A month has passed since we last reported on our life on Tiree. On that occasion we were travelling south to meet up with our family for a celebration – our Golden wedding – although the actual date was in January. In all we were off island for two whole weeks. However, we have been back home three weeks, but they have been busy weeks
One particular highlight of the past three weeks was the wedding of Iain MacArthur to Sally Crawford, a happy and joyous occasion. The ceremony was held in Heylipol Church, while the reception and Ceilidh was in An Talla.
Whatever the reason, the weather in May has been unsettled. Recently, a nearby field was ploughed and when the wind started to gust from the north west it resulted in a ‘sand storm’. It was quite a spectacle!
With the Machair in bloom the island is now wearing its early summer attire. After the browns of winter, how we appreciate the vivid yellows and whites. A phrase has been running through my thoughts, – the flags our out. Tiree loves to hoist flags, but the kind I had in my mind was not the material variety, rather the yellow irises.
Pre pandemic, for one reason or another, we frequently traversed the island. During the height of the pandemic we rarely left Scarinish, limiting our walks to a circuit round the crofting township. Even now we do not travel very far, other than to deliver meals on wheels once a month. Petrol prices on the Mainland are high, but not as high as on the island. Here petrol is £1.98 a litre and diesel is over £2.00 a litre. On the neighbouring island of Coll, prices are even higher.
May the 31st was bright and sunny, but the breeze was from the north and consequently it brought a nip to the air.
We are very conscious that the hours of daylight are stretching. Sunrise is around 4:45am and sets around 10:00pm. Sunset on the last day of May was a true Tiree special.
June 1st was a beautiful sunny day. We enjoyed just over 13 hours of sunshine. With blue skies overhead the sea around Tiree was a myriad shades of blue.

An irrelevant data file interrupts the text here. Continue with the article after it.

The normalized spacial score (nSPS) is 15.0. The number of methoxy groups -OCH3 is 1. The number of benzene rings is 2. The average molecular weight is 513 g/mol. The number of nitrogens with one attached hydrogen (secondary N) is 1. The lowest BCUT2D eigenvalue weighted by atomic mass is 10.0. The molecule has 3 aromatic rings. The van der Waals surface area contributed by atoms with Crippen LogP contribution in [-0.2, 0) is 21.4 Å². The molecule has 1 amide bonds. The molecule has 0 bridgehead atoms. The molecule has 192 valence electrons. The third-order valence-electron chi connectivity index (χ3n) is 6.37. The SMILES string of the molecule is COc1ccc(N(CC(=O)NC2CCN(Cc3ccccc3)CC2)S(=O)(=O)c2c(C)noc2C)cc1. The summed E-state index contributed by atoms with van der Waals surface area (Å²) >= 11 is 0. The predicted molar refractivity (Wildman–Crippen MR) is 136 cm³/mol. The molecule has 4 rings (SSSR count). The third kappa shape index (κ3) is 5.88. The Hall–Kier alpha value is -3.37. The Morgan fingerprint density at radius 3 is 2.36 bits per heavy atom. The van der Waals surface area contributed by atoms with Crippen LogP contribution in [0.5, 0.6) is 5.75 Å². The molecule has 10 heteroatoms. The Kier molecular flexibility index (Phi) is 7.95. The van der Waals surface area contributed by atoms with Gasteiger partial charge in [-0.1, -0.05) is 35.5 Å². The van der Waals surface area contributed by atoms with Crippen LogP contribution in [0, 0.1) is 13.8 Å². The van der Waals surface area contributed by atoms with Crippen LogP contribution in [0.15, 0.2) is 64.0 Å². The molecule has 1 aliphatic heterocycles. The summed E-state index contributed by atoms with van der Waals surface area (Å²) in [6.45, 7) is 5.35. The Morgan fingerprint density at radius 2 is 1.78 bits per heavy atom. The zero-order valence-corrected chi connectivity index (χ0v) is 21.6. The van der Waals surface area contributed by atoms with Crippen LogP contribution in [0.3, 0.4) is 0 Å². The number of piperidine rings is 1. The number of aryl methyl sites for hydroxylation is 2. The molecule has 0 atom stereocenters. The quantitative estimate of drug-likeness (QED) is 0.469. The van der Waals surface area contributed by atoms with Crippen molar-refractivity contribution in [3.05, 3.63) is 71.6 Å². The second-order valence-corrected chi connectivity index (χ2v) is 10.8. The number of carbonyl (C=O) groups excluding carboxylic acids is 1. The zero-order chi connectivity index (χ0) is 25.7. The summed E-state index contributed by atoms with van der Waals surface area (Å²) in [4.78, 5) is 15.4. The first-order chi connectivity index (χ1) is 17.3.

The first of June was a Wednesday and on a Wednesday the ferry, instead of returning directly to Coll and Oban, continues on to Barra before returning to Tiree, Coll and Oban.
Her passage, out and back, takes the ferry through the Gunna Sound, the narrow stretch of water separating Coll and Tiree.
It was on her return journey from Barra to Tiree that I witnessed the ‘MV Clansman’ majestically make her way through the Sound.
As the ‘Mighty One” entered the Sound a much smaller craft sought to get under way by raising its red sail.
From Caolas the road rises before dropping down once more to Gott Bay. From that vantage point I had witnessed the ferry cross the Sea of the Hebrides from Barra. From the same vantage point t I had caught sight of the ferry make her way south down the Passage of Tiree. (Did I discern Colonsay in front of the Paps of Jura? – See photo below)
For normal I would watch the ferry from the vicinity of the Pier in Scarinish. On this occasion I witnessed the ferry make her approach the pier from Gott Bay.
I arrived back at the pier just in time to see the ropes being secured, before the ramp was lowered and the traffic (a few cars, cyclists, and foot passengers) come ashore
It did not take long for the traffic for Coll and Oban to board. With the vessel secured, the ropes were released, and the ferry got underway heading out of the Bay and into the Passage of Tiree.
All day many of the Hebridean islands were visible from Tiree. Throwing back our curtains the Paps of Jura, fifty miles distant, were a welcome sight. To the north could be seen the Rum Cuillin, and to the west several of the islands that form the Outer Hebrides.
Ben More on the Isle of Mull towers over the Passage of Tiree and as always provides the backdrop for the ferry.
This is Life on Tiree